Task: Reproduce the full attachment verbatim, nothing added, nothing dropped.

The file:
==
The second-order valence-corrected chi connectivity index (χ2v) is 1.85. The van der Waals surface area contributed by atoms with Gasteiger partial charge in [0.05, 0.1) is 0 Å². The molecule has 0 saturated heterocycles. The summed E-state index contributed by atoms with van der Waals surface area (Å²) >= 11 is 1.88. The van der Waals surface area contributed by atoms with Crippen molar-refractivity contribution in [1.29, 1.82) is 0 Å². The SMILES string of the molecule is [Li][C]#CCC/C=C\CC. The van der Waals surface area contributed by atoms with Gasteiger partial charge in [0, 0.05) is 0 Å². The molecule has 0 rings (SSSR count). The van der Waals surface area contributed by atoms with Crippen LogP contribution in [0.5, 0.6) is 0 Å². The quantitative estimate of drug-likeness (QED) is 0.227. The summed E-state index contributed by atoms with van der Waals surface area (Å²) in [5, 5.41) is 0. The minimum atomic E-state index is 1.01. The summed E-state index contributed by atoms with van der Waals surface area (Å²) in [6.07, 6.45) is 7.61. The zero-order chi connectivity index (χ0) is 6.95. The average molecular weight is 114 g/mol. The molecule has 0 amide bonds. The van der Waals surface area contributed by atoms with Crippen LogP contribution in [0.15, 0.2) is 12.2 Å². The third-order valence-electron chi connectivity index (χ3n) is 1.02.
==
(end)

The second-order valence-corrected chi connectivity index (χ2v) is 1.85. The van der Waals surface area contributed by atoms with Gasteiger partial charge in [0.05, 0.1) is 0 Å². The molecule has 0 saturated heterocycles. The summed E-state index contributed by atoms with van der Waals surface area (Å²) >= 11 is 1.88. The van der Waals surface area contributed by atoms with Crippen molar-refractivity contribution in [1.29, 1.82) is 0 Å². The SMILES string of the molecule is [Li][C]#CCC/C=C\CC. The van der Waals surface area contributed by atoms with Gasteiger partial charge in [0, 0.05) is 0 Å². The molecule has 0 rings (SSSR count). The van der Waals surface area contributed by atoms with Crippen LogP contribution in [0.5, 0.6) is 0 Å². The quantitative estimate of drug-likeness (QED) is 0.227. The summed E-state index contributed by atoms with van der Waals surface area (Å²) in [5, 5.41) is 0. The minimum atomic E-state index is 1.01. The summed E-state index contributed by atoms with van der Waals surface area (Å²) in [6.07, 6.45) is 7.61. The zero-order chi connectivity index (χ0) is 6.95. The average molecular weight is 114 g/mol. The molecule has 0 amide bonds. The van der Waals surface area contributed by atoms with Crippen LogP contribution in [0.15, 0.2) is 12.2 Å². The third-order valence-electron chi connectivity index (χ3n) is 1.02.